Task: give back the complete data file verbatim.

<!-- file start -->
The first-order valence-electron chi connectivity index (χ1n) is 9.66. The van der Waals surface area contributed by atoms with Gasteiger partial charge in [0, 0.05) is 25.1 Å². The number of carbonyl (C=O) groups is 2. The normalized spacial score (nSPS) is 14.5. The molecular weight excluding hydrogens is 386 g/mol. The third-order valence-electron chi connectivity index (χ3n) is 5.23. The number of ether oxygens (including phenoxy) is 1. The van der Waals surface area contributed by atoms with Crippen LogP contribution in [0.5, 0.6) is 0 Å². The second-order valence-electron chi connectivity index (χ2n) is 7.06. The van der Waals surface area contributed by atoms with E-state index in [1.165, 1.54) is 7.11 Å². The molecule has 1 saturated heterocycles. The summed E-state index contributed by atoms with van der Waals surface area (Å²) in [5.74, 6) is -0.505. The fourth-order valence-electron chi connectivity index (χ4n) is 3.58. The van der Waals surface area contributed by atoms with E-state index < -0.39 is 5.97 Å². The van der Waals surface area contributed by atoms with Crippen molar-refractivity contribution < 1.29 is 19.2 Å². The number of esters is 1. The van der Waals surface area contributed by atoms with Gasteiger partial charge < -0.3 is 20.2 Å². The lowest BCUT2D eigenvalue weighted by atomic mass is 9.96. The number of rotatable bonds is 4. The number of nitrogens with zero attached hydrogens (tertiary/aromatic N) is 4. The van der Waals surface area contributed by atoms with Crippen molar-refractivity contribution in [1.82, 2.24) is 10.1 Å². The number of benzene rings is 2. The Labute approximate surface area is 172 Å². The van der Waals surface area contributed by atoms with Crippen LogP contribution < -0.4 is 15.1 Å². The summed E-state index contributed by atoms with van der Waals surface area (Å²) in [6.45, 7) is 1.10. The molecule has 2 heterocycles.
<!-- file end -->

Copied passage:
The first-order valence-electron chi connectivity index (χ1n) is 9.66. The van der Waals surface area contributed by atoms with Gasteiger partial charge in [0, 0.05) is 25.1 Å². The number of carbonyl (C=O) groups is 2. The normalized spacial score (nSPS) is 14.5. The molecular weight excluding hydrogens is 386 g/mol. The third-order valence-electron chi connectivity index (χ3n) is 5.23. The number of ether oxygens (including phenoxy) is 1. The van der Waals surface area contributed by atoms with Crippen LogP contribution in [0.5, 0.6) is 0 Å². The second-order valence-electron chi connectivity index (χ2n) is 7.06. The van der Waals surface area contributed by atoms with E-state index in [1.165, 1.54) is 7.11 Å². The molecule has 1 saturated heterocycles. The summed E-state index contributed by atoms with van der Waals surface area (Å²) in [5.74, 6) is -0.505. The fourth-order valence-electron chi connectivity index (χ4n) is 3.58. The van der Waals surface area contributed by atoms with E-state index < -0.39 is 5.97 Å². The van der Waals surface area contributed by atoms with Crippen molar-refractivity contribution < 1.29 is 19.2 Å². The number of esters is 1. The van der Waals surface area contributed by atoms with Gasteiger partial charge < -0.3 is 20.2 Å². The lowest BCUT2D eigenvalue weighted by atomic mass is 9.96. The number of rotatable bonds is 4. The number of nitrogens with zero attached hydrogens (tertiary/aromatic N) is 4. The van der Waals surface area contributed by atoms with Crippen molar-refractivity contribution in [1.82, 2.24) is 10.1 Å². The number of benzene rings is 2. The Labute approximate surface area is 172 Å². The van der Waals surface area contributed by atoms with Crippen LogP contribution < -0.4 is 15.1 Å². The summed E-state index contributed by atoms with van der Waals surface area (Å²) in [6.45, 7) is 1.10. The molecule has 2 heterocycles.